Mormons posthumously baptize slain Jewish reporter Daniel Pearl
Records indicate Pearl was baptized by proxy on June 1, 2011 at a Mormon temple in Twin Falls, Idaho, in practice that recently raised public outcry.
Members of the Church of Jesus Christ of Latter-day Saints posthumously baptized slain Jewish reporter Daniel Pearl last year, the Boston Globe reported on Wednesday.
Pearl was kidnapped in Pakistan's biggest city of Karachi in January 2002, where he was researching a story for the Wall Street Journal on Islamist militants, and was later beheaded.
The Globe learned of the posthumous baptism from Helen Radkey, an excommunicated Mormon, who said she had found a record of the baptism that records indicate Pearl was baptized by proxy on June 1, 2011 at a Mormon temple in Twin Falls, Idaho.
Jews are particularly offended by an attempt to alter the religion of Holocaust victims, who were murdered because of their religion, and the baptism of Holocaust survivors was supposed to have been barred by a 1995 agreement.
Mormons believe posthumous baptism by proxy allows deceased persons to receive the Gospel in the afterlife. The church believes departed souls can then accept or reject the baptismal rites and contends the offerings are not intended to offend anyone.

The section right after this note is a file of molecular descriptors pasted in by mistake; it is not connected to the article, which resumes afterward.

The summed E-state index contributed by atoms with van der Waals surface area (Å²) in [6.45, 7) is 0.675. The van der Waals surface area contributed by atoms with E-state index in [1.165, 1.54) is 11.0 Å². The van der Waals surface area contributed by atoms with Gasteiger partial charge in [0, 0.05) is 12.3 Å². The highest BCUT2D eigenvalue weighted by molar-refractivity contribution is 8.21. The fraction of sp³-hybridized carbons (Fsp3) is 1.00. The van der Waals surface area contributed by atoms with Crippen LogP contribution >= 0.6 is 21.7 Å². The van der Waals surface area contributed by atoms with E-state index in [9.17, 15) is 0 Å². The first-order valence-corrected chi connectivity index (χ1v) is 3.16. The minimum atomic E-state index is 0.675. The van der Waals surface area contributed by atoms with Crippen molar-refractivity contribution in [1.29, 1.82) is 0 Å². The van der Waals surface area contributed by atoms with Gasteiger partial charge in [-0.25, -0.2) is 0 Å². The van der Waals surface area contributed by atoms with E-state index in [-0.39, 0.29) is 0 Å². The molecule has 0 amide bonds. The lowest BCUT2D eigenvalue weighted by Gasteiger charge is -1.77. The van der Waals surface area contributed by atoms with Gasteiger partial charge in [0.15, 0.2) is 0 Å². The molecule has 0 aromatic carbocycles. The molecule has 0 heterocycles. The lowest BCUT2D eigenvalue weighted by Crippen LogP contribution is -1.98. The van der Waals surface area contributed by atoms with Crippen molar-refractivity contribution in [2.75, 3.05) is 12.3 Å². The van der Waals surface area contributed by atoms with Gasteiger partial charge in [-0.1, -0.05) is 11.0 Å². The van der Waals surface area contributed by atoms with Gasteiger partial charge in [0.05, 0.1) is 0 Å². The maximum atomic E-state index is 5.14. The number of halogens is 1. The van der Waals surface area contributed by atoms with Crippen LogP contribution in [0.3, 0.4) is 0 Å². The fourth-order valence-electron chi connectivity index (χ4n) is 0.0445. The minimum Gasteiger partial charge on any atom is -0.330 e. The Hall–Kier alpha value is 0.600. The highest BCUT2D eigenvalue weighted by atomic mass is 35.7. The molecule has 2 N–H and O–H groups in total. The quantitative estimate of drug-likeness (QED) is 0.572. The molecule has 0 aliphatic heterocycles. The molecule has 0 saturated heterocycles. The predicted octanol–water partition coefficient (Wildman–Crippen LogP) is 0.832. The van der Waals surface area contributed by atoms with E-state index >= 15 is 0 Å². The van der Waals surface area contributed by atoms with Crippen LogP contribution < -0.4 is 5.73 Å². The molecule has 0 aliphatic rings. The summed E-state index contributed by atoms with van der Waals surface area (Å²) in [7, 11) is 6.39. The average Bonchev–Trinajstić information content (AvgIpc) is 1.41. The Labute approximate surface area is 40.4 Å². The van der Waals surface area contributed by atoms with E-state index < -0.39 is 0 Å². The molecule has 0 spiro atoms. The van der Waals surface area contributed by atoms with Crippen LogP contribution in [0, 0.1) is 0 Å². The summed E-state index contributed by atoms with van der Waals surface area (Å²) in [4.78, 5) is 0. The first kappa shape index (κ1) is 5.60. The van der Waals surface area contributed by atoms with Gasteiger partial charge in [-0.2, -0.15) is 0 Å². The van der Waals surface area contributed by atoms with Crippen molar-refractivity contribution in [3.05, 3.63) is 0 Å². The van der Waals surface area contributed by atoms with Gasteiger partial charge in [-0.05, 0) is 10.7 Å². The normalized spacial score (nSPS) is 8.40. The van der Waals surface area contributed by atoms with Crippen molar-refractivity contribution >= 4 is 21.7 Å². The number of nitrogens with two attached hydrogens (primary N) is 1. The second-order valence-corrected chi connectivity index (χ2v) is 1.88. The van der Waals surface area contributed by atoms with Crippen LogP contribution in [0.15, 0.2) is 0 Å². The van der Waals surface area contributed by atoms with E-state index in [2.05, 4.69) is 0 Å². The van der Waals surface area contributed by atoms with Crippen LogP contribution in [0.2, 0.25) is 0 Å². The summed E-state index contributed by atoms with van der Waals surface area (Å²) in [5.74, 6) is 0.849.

Other religions, including the Catholic Church, have also publicly objected to the baptism of its members, and it's been widely reported that Mormon and GOP presidential nominee front-runner Mitt Romney's atheist father-in-law Edward Davies was posthumously baptized.
This month, the Mormon Church has came under heavy criticism following reports that church members posthumously baptized Anne Frank and the parents of Holocaust survivor and Jewish rights advocate Simon Wiesenthal.
Radkey's recent monitoring also turned up a record for Holocaust survivor and Nobel Laureate Elie Wiesel and several of his relatives.